Brighton looks at possible lawsuit to address flooding as it weighs options

As Brighton council weighs its options, Brighton Mayor Brian Ostrander describes its next steps in the fight with the International Joint Commission over flooding along the shores of Lake Ontario. Council directed staff to seek legal advice that could involve the council, residents, and businesses in a lawsuit against the Commission. So far, it is going it alone. To find out why, please listen to this episode of Consider This. Also, in this interview hear how the mayor explains the nearly 5.5 per cent tax increase for the 2020 budget. Continue Reading →

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Fire service review, budget priorities and more from Hamilton Township Mayor Bill Cane

A $95,000 study of local fire service across Northumberland is underway, says Hamilton Township Mayor Bill Cane. There are 17 fire stations across the county, costing each municipality about $1 million to $1.5 million annually. With the provincial government anxious to cut costs at the municipal level, this is an important effort towards greater efficiency, Cane said. He also addresses Northumberland County council’s response to the concern of neighbours living near Transition House, the opioid epidemic and the rise of grow-ops in rural municipalities. Like all the municipalities within Northumberland, Hamilton Township faces many of the same issues: balancing budgets, providing critical services like fire and police protection. Continue Reading →

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Walmart gets more than $648,000 in total tax reimbursements, says town treasurer

Three separate local bodies will contribute more than $648,000 in tax reimbursements to Walmart after it won a major decision regarding a property reassessment announced in January. In an interview on Feb. 14, Cobourg Deputy Mayor Suzanne Seguin said Walmart received a tax break following an appeal to a provincial tribunal, costing the town $225,000 in its 2020 budget. The amount is about one per cent of the total budget, she said, adding it sent her back to find cuts to meet her target of a 1.9 per cent overall increase. Under the Municipal Property Assessment Corporation (MPAC), it is possible to appeal the value of the property, both residential and commercial. Continue Reading →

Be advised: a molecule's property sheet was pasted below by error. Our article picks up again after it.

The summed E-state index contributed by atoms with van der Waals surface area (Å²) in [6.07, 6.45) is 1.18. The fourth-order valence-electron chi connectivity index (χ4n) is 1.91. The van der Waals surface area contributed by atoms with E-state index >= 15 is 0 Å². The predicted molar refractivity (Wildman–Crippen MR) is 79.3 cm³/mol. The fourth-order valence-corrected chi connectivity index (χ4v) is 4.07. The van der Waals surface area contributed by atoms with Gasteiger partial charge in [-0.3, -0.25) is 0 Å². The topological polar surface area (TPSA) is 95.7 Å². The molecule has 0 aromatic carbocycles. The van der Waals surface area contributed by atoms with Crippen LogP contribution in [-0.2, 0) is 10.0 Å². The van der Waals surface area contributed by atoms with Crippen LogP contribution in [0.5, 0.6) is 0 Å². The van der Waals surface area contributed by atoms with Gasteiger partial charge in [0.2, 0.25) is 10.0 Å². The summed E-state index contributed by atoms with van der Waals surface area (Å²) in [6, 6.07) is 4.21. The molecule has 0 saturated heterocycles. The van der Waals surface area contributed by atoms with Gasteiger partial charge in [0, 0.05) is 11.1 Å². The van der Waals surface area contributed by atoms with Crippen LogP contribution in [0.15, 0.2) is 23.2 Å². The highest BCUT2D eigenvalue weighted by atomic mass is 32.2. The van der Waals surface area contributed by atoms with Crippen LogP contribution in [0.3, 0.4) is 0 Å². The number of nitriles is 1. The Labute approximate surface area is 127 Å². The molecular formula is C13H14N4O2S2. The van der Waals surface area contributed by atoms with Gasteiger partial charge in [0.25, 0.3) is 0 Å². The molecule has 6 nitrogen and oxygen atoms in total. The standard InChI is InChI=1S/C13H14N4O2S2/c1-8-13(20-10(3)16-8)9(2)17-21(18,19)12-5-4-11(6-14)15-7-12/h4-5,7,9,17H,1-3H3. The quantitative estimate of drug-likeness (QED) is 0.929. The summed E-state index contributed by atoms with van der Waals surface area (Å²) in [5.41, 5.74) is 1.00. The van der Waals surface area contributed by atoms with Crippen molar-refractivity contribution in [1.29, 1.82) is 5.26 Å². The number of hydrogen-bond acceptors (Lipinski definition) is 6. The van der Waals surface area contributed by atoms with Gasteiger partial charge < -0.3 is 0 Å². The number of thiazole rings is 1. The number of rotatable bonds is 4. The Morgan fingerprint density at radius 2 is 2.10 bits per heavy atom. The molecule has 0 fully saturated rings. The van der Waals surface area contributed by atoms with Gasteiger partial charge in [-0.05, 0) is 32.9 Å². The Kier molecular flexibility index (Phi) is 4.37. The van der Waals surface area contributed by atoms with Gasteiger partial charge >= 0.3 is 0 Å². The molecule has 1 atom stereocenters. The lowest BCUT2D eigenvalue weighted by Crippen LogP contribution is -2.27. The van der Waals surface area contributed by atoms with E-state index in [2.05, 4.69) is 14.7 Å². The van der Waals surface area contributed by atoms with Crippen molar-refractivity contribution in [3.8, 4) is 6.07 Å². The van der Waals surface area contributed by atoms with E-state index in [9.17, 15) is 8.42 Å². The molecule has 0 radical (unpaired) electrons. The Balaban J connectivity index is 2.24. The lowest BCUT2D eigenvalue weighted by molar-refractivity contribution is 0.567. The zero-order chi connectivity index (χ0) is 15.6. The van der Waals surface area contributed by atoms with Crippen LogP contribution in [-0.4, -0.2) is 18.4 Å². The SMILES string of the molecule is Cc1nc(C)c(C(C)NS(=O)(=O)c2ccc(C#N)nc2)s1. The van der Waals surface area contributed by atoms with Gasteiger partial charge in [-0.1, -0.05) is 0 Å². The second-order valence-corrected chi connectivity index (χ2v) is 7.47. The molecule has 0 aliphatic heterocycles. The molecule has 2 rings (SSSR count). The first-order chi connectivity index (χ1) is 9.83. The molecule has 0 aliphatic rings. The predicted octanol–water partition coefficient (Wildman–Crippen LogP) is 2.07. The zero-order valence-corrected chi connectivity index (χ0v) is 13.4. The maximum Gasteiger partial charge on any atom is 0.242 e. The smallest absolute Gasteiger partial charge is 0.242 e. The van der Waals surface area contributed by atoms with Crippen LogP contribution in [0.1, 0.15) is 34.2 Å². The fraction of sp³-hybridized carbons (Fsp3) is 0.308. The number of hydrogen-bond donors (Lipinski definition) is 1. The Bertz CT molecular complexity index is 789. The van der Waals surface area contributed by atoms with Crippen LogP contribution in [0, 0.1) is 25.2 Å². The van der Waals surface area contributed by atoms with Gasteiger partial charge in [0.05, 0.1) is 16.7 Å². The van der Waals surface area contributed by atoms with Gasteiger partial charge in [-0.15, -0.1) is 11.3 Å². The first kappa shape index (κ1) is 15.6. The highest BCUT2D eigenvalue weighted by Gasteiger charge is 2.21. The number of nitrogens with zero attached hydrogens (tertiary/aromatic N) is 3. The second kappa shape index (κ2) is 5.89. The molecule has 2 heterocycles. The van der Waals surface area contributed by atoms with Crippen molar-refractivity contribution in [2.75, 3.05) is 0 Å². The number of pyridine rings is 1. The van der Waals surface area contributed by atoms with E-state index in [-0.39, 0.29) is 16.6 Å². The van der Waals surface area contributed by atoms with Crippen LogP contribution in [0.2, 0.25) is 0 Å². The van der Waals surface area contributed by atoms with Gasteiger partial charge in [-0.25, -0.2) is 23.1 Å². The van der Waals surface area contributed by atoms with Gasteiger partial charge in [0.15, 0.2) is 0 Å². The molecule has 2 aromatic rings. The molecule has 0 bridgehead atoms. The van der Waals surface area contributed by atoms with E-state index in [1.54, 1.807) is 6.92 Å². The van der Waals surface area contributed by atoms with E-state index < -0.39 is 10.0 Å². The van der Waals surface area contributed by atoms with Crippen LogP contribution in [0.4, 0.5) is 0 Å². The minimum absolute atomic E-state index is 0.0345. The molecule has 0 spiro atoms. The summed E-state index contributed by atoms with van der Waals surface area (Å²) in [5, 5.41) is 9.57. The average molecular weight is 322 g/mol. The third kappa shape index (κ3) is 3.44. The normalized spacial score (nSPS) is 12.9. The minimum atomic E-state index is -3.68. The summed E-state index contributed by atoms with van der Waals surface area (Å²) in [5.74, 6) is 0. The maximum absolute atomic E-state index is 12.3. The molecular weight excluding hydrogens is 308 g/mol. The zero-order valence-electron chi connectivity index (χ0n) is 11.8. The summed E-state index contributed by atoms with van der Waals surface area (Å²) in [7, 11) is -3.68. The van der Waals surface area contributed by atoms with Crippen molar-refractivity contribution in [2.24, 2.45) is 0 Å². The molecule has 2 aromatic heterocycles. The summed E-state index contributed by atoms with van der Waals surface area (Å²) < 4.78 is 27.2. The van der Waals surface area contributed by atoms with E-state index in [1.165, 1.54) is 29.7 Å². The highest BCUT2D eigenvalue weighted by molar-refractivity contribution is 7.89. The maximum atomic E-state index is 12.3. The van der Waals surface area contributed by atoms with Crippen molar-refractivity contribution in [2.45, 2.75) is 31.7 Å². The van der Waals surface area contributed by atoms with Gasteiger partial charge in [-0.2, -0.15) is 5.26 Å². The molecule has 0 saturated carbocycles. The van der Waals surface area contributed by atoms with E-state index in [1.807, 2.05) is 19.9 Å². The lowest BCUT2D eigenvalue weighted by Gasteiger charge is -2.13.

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Revelation about Walmart tax break sends Cobourg budget chief scrambling

The municipal budget is boring. That is until you get your tax bill. Then, suddenly, it hits home. No matter if you are a senior on a fixed income trying to stay in your home or a recent addition to the community who just bought a house, seeing those property taxes is a sober lesson in how vital it is to pay attention to the local municipal budget. First, Seguin explains how a decision by a property tax tribunal in favour of Walmart cost the town $475,000 and sent her scrambling to find savings in the budget to ensure the overall tax increase did not exceed the 1.9 per cent target she promised. Continue Reading →

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Cramahe citizen activist talks about zoning for cannabis, grow ops, muslim cemeteries and more

The Cramahe Community Association is not exactly a high profile citizen’s group. Yet for many years, Gritt Koehl and her husband, Ernie, have attended council meetings, written letters, organized residents and lobbied hard in an effort to hold politicians in her area to account. But don’t let the name of the group fool you. Gritt is not just active in Crahame Township, but also does her activist work in Alnwick-Haldimand and Brighton, as her website attests. In this interview, we talk about some of the pressing issues she and others are working on within East Northumberland. Continue Reading →

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